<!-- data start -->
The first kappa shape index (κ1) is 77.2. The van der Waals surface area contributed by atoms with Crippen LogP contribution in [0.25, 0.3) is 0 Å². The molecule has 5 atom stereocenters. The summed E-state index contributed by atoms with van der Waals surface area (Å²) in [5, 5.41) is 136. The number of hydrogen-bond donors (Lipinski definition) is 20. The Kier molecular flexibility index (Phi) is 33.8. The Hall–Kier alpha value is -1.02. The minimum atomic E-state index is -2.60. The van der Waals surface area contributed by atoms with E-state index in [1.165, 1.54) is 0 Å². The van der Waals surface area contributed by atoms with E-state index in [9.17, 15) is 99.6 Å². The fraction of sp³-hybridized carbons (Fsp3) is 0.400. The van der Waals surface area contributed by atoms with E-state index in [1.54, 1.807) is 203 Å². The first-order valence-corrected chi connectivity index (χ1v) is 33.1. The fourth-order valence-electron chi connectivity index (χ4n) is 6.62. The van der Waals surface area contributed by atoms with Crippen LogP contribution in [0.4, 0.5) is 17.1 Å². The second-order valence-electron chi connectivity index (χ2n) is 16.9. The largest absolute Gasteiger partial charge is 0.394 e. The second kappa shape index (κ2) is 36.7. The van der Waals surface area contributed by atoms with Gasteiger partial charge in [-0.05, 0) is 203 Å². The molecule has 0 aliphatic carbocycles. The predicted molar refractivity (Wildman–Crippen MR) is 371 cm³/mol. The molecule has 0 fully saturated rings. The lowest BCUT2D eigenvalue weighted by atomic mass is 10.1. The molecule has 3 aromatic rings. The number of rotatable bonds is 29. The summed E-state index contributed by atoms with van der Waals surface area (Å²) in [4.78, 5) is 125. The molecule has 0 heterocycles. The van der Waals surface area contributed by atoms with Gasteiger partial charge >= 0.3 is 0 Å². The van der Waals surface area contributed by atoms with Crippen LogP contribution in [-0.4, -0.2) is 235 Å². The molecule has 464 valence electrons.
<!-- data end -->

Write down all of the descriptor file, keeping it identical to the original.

The first kappa shape index (κ1) is 77.2. The van der Waals surface area contributed by atoms with Crippen LogP contribution in [0.25, 0.3) is 0 Å². The molecule has 5 atom stereocenters. The summed E-state index contributed by atoms with van der Waals surface area (Å²) in [5, 5.41) is 136. The number of hydrogen-bond donors (Lipinski definition) is 20. The Kier molecular flexibility index (Phi) is 33.8. The Hall–Kier alpha value is -1.02. The minimum atomic E-state index is -2.60. The van der Waals surface area contributed by atoms with E-state index in [1.165, 1.54) is 0 Å². The van der Waals surface area contributed by atoms with E-state index in [9.17, 15) is 99.6 Å². The fraction of sp³-hybridized carbons (Fsp3) is 0.400. The van der Waals surface area contributed by atoms with E-state index in [1.54, 1.807) is 203 Å². The first-order valence-corrected chi connectivity index (χ1v) is 33.1. The fourth-order valence-electron chi connectivity index (χ4n) is 6.62. The van der Waals surface area contributed by atoms with Crippen LogP contribution in [0.4, 0.5) is 17.1 Å². The second-order valence-electron chi connectivity index (χ2n) is 16.9. The largest absolute Gasteiger partial charge is 0.394 e. The second kappa shape index (κ2) is 36.7. The van der Waals surface area contributed by atoms with Gasteiger partial charge in [-0.05, 0) is 203 Å². The molecule has 0 aliphatic carbocycles. The predicted molar refractivity (Wildman–Crippen MR) is 371 cm³/mol. The molecule has 0 fully saturated rings. The lowest BCUT2D eigenvalue weighted by atomic mass is 10.1. The molecule has 3 aromatic rings. The number of rotatable bonds is 29. The summed E-state index contributed by atoms with van der Waals surface area (Å²) in [4.78, 5) is 125. The molecule has 0 heterocycles. The van der Waals surface area contributed by atoms with Gasteiger partial charge >= 0.3 is 0 Å². The van der Waals surface area contributed by atoms with Crippen LogP contribution in [-0.4, -0.2) is 235 Å². The molecule has 464 valence electrons.